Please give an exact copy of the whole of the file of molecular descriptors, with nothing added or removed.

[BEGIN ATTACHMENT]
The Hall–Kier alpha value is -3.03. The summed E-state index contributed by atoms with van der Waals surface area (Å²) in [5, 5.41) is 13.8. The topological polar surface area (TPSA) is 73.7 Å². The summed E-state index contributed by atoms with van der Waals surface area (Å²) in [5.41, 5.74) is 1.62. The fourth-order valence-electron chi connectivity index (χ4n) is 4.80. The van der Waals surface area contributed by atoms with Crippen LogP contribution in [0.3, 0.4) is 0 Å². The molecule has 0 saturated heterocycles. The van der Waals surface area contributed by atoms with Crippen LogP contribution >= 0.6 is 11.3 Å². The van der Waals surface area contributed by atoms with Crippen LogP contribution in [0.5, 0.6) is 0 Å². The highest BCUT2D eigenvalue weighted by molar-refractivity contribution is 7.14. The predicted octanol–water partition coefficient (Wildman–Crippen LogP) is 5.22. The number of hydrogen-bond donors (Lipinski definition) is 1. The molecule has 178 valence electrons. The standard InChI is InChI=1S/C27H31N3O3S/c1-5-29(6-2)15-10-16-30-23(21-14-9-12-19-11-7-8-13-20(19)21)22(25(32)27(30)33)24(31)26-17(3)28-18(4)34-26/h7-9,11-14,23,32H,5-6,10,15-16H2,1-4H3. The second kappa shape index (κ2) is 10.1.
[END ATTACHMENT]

The Hall–Kier alpha value is -3.03. The summed E-state index contributed by atoms with van der Waals surface area (Å²) in [5, 5.41) is 13.8. The topological polar surface area (TPSA) is 73.7 Å². The summed E-state index contributed by atoms with van der Waals surface area (Å²) in [5.41, 5.74) is 1.62. The fourth-order valence-electron chi connectivity index (χ4n) is 4.80. The van der Waals surface area contributed by atoms with Crippen LogP contribution in [0.3, 0.4) is 0 Å². The molecule has 0 saturated heterocycles. The van der Waals surface area contributed by atoms with Crippen LogP contribution >= 0.6 is 11.3 Å². The van der Waals surface area contributed by atoms with Crippen LogP contribution in [0.5, 0.6) is 0 Å². The highest BCUT2D eigenvalue weighted by molar-refractivity contribution is 7.14. The predicted octanol–water partition coefficient (Wildman–Crippen LogP) is 5.22. The number of hydrogen-bond donors (Lipinski definition) is 1. The molecule has 178 valence electrons. The standard InChI is InChI=1S/C27H31N3O3S/c1-5-29(6-2)15-10-16-30-23(21-14-9-12-19-11-7-8-13-20(19)21)22(25(32)27(30)33)24(31)26-17(3)28-18(4)34-26/h7-9,11-14,23,32H,5-6,10,15-16H2,1-4H3. The second kappa shape index (κ2) is 10.1.